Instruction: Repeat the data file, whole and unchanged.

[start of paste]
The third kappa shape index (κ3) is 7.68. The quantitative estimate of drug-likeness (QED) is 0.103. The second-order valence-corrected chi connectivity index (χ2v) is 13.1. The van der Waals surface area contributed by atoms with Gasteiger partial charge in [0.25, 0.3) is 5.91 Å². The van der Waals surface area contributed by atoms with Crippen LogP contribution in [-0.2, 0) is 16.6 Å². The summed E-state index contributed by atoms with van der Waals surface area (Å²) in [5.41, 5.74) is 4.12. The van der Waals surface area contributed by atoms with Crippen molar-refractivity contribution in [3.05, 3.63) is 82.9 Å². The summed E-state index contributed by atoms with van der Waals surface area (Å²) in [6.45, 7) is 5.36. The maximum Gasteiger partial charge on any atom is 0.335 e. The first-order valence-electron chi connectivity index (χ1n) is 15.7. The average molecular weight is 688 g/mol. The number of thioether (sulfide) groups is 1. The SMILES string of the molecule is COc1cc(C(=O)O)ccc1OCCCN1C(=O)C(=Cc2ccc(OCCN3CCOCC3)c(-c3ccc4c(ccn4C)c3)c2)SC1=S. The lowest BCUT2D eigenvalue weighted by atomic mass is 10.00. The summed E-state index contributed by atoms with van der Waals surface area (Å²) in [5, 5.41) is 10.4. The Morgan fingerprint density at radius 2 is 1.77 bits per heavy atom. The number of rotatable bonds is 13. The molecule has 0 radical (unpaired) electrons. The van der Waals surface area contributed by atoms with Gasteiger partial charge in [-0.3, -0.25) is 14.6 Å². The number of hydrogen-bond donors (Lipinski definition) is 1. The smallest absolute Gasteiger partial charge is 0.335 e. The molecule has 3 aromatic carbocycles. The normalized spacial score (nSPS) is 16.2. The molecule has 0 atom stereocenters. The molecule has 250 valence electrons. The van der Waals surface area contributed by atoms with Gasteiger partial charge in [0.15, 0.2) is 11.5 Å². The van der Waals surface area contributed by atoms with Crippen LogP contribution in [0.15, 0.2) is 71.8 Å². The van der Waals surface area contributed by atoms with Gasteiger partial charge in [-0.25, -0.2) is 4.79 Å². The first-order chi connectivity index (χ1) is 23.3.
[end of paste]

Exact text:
The third kappa shape index (κ3) is 7.68. The quantitative estimate of drug-likeness (QED) is 0.103. The second-order valence-corrected chi connectivity index (χ2v) is 13.1. The van der Waals surface area contributed by atoms with Gasteiger partial charge in [0.25, 0.3) is 5.91 Å². The van der Waals surface area contributed by atoms with Crippen LogP contribution in [-0.2, 0) is 16.6 Å². The summed E-state index contributed by atoms with van der Waals surface area (Å²) in [5.41, 5.74) is 4.12. The van der Waals surface area contributed by atoms with Crippen molar-refractivity contribution in [3.05, 3.63) is 82.9 Å². The summed E-state index contributed by atoms with van der Waals surface area (Å²) in [6.45, 7) is 5.36. The maximum Gasteiger partial charge on any atom is 0.335 e. The first-order valence-electron chi connectivity index (χ1n) is 15.7. The average molecular weight is 688 g/mol. The number of thioether (sulfide) groups is 1. The SMILES string of the molecule is COc1cc(C(=O)O)ccc1OCCCN1C(=O)C(=Cc2ccc(OCCN3CCOCC3)c(-c3ccc4c(ccn4C)c3)c2)SC1=S. The lowest BCUT2D eigenvalue weighted by atomic mass is 10.00. The summed E-state index contributed by atoms with van der Waals surface area (Å²) in [5, 5.41) is 10.4. The Morgan fingerprint density at radius 2 is 1.77 bits per heavy atom. The number of rotatable bonds is 13. The molecule has 0 radical (unpaired) electrons. The van der Waals surface area contributed by atoms with Gasteiger partial charge in [-0.3, -0.25) is 14.6 Å². The number of hydrogen-bond donors (Lipinski definition) is 1. The smallest absolute Gasteiger partial charge is 0.335 e. The molecule has 3 aromatic carbocycles. The normalized spacial score (nSPS) is 16.2. The molecule has 0 atom stereocenters. The molecule has 250 valence electrons. The van der Waals surface area contributed by atoms with Gasteiger partial charge in [0.15, 0.2) is 11.5 Å². The van der Waals surface area contributed by atoms with Crippen LogP contribution in [0.15, 0.2) is 71.8 Å². The van der Waals surface area contributed by atoms with Gasteiger partial charge in [-0.25, -0.2) is 4.79 Å². The first-order chi connectivity index (χ1) is 23.3.